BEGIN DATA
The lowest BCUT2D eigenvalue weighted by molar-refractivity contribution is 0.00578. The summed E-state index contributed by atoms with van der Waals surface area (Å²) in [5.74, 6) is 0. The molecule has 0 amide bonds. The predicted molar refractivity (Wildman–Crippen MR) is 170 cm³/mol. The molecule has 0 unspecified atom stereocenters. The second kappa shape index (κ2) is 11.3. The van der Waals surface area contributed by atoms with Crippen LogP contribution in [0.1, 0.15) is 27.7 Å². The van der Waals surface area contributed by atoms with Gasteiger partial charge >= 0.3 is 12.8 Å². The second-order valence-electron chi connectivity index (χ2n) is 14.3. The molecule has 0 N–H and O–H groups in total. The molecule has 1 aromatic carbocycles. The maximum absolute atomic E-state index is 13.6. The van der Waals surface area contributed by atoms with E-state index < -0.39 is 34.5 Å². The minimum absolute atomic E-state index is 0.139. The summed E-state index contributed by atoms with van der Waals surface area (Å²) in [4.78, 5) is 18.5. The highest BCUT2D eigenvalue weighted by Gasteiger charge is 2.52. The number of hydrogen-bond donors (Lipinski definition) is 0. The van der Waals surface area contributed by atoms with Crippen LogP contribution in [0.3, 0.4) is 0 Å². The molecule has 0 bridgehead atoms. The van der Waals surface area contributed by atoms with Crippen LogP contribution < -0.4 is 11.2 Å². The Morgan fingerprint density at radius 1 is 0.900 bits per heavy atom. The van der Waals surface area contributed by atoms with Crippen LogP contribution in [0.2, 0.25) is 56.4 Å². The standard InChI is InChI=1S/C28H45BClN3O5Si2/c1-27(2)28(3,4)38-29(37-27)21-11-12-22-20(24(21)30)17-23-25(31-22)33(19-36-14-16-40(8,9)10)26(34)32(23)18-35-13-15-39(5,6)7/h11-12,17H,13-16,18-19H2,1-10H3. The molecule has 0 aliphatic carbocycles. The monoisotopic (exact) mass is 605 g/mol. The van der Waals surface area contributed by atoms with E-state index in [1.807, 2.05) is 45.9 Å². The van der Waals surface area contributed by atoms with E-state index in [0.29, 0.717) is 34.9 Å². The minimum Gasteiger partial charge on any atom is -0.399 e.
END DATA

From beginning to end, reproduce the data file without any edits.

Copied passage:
The lowest BCUT2D eigenvalue weighted by molar-refractivity contribution is 0.00578. The summed E-state index contributed by atoms with van der Waals surface area (Å²) in [5.74, 6) is 0. The molecule has 0 amide bonds. The predicted molar refractivity (Wildman–Crippen MR) is 170 cm³/mol. The molecule has 0 unspecified atom stereocenters. The second kappa shape index (κ2) is 11.3. The van der Waals surface area contributed by atoms with Crippen LogP contribution in [0.1, 0.15) is 27.7 Å². The van der Waals surface area contributed by atoms with Gasteiger partial charge >= 0.3 is 12.8 Å². The second-order valence-electron chi connectivity index (χ2n) is 14.3. The molecule has 0 N–H and O–H groups in total. The molecule has 1 aromatic carbocycles. The maximum absolute atomic E-state index is 13.6. The van der Waals surface area contributed by atoms with E-state index < -0.39 is 34.5 Å². The minimum absolute atomic E-state index is 0.139. The summed E-state index contributed by atoms with van der Waals surface area (Å²) in [4.78, 5) is 18.5. The highest BCUT2D eigenvalue weighted by Gasteiger charge is 2.52. The number of hydrogen-bond donors (Lipinski definition) is 0. The van der Waals surface area contributed by atoms with Crippen LogP contribution in [0.3, 0.4) is 0 Å². The molecule has 0 bridgehead atoms. The van der Waals surface area contributed by atoms with Crippen LogP contribution < -0.4 is 11.2 Å². The Morgan fingerprint density at radius 1 is 0.900 bits per heavy atom. The van der Waals surface area contributed by atoms with Crippen LogP contribution in [0.2, 0.25) is 56.4 Å². The standard InChI is InChI=1S/C28H45BClN3O5Si2/c1-27(2)28(3,4)38-29(37-27)21-11-12-22-20(24(21)30)17-23-25(31-22)33(19-36-14-16-40(8,9)10)26(34)32(23)18-35-13-15-39(5,6)7/h11-12,17H,13-16,18-19H2,1-10H3. The molecule has 0 aliphatic carbocycles. The monoisotopic (exact) mass is 605 g/mol. The van der Waals surface area contributed by atoms with E-state index in [1.807, 2.05) is 45.9 Å². The van der Waals surface area contributed by atoms with E-state index in [0.29, 0.717) is 34.9 Å². The minimum Gasteiger partial charge on any atom is -0.399 e.